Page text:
When Don't Sanctions Work?

Morten Pedersen, a scholar on Burma, offers a thoughtful critique of economic and aid sanctions against Burma over at Guernica. He points out that sanctions worked in South Africa because white South Africans were hurt and “shamed” by the sanctions imposed by “their peer group in Europe.” Burma’s situation is different: “The Burmese generals have no affinity at all with the people who are sanctioning them. Culturally, there’s no link whatsoever.” [%comments]




For not dissimilar reasons I wondered at the last U2 concert I went to (360 degrees) why Bono - who once took on political causes he could actually have an effect on - was not throwing all of his efforts behind drumming up support for the Burmese opposition. It made no sense given that nothing any of his fans could or would do would have any impact on the Burmese junta.

Sad, but I think that U2 has started to focus on peripheral political causes that are seen as unlikely to lose them record sales (whereas back in the day they may have taken risks in saying things about Northern Ireland or US foreign policy or whatever else).

As for the sanctions argument above, yes it clearly has no effect. Since they're already totally isolated and enjoy no support outside the country, there is very little we can do from the outside to convince the Burmese junta to loosen their grip on power in Burma - at least if they don't see it in their own interests.


David L

If sanctions were purely about shame, then their economic magnitude would be irrelevant. That's obviously not the case, so I have to call B.S. on this argument without having read the paper.

That said, there is a disconnect that prevents sanctions from working as they are purported to do in macro-theory land: the fact that the despotic regimes most commonly subjected to sanctions are, by definition, not answerable to their constituents, so they are often able to pass on whatever misery is entailed by economic sanctions to their citizens without consequence to their grip on power, at least in the short term.

Khin MAung Phyu III

Sanctions on Burma do not work.

Reasons :

1. Big brother China is supporting the Generals in Burma.
2. The Generals in Burma has no shame and they do not really care.
3. ASIAN is also not really supporting the sanctions.


Khin Maung Phyu III


I also wonder whether sanctions would work against a pariah state like Israel, despite its standing among the rich nations.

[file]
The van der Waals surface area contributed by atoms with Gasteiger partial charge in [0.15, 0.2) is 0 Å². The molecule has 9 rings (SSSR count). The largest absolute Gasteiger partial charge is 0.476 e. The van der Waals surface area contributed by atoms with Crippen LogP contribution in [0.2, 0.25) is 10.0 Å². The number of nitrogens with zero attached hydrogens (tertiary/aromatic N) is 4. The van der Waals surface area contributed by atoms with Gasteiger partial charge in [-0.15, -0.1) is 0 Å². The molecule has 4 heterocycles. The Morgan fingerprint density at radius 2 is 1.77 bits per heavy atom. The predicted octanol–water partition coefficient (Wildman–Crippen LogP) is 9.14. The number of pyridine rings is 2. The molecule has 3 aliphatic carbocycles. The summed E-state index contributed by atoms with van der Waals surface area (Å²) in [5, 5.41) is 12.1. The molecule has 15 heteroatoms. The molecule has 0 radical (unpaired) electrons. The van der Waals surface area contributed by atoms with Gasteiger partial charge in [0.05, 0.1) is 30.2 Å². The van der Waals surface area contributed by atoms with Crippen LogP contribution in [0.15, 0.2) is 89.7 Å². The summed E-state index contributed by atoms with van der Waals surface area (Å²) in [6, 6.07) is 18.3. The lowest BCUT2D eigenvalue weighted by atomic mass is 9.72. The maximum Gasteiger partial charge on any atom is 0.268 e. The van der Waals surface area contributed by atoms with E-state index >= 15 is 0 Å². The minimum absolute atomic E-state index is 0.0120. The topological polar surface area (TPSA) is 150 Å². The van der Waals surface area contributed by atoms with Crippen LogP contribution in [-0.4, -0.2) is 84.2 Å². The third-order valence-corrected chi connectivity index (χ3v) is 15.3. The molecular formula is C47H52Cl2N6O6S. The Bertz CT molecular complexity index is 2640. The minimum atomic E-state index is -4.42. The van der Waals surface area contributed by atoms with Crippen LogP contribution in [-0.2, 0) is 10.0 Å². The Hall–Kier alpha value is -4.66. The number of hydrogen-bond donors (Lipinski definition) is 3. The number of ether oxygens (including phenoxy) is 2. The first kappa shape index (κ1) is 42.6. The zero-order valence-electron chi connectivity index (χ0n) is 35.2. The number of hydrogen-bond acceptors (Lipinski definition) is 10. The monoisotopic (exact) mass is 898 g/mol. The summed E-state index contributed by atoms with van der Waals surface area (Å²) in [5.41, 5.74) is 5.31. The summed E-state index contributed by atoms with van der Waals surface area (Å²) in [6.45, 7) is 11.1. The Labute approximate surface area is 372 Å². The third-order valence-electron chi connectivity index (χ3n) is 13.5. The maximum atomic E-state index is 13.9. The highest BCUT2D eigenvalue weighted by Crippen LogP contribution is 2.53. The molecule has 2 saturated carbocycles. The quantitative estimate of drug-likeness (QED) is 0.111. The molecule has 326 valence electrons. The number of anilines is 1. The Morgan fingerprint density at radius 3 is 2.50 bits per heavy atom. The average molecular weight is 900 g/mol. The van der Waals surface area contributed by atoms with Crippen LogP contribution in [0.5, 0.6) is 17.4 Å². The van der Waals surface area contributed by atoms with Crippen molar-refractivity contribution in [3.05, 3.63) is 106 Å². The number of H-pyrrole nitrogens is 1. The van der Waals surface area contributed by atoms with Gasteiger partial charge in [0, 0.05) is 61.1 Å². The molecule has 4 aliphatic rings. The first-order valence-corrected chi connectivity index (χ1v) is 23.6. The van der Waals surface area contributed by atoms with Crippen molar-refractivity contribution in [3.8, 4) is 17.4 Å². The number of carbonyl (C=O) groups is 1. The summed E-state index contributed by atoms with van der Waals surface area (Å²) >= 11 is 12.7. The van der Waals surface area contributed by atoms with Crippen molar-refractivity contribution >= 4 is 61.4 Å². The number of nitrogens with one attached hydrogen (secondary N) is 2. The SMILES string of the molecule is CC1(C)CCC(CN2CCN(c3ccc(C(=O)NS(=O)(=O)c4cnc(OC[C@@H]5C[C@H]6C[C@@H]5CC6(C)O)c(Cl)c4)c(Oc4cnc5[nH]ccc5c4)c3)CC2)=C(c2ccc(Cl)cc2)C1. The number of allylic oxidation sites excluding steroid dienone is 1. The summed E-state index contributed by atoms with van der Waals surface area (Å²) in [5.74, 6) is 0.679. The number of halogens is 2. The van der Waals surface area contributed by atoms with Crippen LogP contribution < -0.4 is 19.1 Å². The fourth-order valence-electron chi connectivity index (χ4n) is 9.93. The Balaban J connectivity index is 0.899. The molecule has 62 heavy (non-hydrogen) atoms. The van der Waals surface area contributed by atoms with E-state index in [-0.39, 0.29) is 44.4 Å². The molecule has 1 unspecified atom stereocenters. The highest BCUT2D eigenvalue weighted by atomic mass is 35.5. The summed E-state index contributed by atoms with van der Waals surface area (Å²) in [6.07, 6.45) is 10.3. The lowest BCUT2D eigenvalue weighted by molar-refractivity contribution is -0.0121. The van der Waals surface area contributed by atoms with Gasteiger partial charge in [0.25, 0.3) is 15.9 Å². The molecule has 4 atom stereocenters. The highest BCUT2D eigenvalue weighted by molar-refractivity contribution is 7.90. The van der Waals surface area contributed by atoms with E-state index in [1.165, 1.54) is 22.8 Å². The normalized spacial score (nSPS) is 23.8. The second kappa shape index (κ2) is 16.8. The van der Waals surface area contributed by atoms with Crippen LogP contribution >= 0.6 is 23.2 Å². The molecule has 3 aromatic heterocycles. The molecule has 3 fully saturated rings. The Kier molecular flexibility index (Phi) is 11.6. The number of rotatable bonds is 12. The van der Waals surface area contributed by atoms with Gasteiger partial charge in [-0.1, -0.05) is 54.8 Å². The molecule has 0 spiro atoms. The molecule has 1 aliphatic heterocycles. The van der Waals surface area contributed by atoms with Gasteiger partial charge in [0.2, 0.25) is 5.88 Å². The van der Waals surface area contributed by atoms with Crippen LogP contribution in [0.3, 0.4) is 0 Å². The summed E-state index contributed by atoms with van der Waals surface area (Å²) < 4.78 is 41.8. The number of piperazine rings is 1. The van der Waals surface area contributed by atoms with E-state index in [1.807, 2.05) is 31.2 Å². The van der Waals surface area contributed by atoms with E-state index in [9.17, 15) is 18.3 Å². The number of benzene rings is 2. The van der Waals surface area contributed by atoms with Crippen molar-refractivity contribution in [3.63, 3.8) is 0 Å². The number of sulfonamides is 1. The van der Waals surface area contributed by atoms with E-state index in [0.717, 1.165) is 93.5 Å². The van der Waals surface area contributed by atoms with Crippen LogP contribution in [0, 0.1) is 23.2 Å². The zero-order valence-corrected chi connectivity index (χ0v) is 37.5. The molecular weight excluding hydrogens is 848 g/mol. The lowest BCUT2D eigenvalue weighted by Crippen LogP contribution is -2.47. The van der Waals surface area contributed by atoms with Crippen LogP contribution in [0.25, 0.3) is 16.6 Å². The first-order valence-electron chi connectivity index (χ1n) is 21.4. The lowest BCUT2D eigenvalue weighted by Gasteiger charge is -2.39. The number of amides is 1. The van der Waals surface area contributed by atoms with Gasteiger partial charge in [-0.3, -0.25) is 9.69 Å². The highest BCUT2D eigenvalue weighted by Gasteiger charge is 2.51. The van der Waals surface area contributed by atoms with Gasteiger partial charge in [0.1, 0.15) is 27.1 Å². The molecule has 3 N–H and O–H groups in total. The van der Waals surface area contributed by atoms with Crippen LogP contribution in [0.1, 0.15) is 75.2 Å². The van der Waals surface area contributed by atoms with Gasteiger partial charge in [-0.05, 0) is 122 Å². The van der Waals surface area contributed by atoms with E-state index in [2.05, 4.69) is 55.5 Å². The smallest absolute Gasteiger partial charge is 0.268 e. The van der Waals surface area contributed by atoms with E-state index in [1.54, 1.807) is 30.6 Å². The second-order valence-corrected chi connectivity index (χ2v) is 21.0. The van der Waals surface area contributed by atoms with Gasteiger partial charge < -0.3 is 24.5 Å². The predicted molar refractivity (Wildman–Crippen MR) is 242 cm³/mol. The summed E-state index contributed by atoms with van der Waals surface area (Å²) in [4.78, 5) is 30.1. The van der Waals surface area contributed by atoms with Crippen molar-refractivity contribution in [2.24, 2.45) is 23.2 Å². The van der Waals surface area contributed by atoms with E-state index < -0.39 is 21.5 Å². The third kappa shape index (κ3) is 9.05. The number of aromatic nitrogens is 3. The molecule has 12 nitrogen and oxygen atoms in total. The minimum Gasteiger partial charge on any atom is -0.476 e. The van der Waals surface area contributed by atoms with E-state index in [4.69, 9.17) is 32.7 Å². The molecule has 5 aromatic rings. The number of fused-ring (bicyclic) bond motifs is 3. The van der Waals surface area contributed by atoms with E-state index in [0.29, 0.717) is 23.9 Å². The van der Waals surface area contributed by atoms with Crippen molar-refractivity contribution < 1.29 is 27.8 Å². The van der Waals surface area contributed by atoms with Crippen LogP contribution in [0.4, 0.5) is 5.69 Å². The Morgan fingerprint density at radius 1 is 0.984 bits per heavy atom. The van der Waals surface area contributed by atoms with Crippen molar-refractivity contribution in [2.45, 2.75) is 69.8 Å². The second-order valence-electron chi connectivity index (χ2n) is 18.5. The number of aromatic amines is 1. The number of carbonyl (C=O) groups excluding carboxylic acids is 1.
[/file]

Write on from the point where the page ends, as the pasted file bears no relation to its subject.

What a sophomoric 'theory' from a 'scholar' on the subject.

Sanctions won't work when, say, your Dad cuts off your allowance but your Mum continues to give you enough to survive or even do well.

Europe and America imposing sanctions obviously won't hurt when ASEAN countries, as well as Japan, China, etc continue to trade with Burma.

"White South Africans were hurt and shamed"? Good Lord, what Kindergarten comes up with such reasoning. Mikhail Gorbachev chose to start Glasnost, just as FW de Klerk chose, Muammar Khadaffi chose, Anwar Sadat chose, and Menachem Begin chose-they were not buckling under unbearable suffering which pushed them kicking and screaming into making peace.

Anyone who seriously believes that the world's biggest economy America and many of the mid-size economies of Europe can cause hurt, while the second-biggest-then Japan and now China choose to not join in, needs to expose himself to the less-neat realities of the world outside his cozy library in which he concocts his theories.



ASEAN is not hard enough on them and countries like Singapore actually sell them landmines.

Sasha Mrkailo

In my experience: sanctions are a weapon which tears apart the essence of the society. here in Serbia it hurt the ordinary people very much. The ruling elites which were responsible for everything have not been hurt at all. What happens when goods supply are severed? They just tighten control on whatever resource and source they can. They ration, appropriate, steel, smuggle, whatever it takes. And they got what they need. The people are those who are punished, the elite becomes even stronger since they get full control of essential needs, like fuel in case of Serbia. The ruling class in our case merged with pure criminals. This worsened everything. Sanctions don't work, unless their goal is collective punishment.

Steve O

@2: What's going on in Burma is really truly terrible. I wouldn't describe it as a "peripheral" cause, because it's one of the worst human rights crises of our generation.

Sanctions in Burma won't have a huge effect, BUT my impression is that most Burma rights groups emphasize using China's influence and appealing to China's morality rather than the junta in Burma. If there is enough pressure on China, they could turn the tide.

Christopher Strom

So, as far as I can tell, not a single commentor here actually read Geurinca's interview with Mr. Pedersen...

But no need to let that stand in the way of a firey opinion.

Saw Thee Weng

Burma gets billions of dollars a year in gas revenues from Western oil companies and Thailand's PTT - why not force the oil companies to disclose their payments to the generals?


Then we can ask the Burmese government where the money went.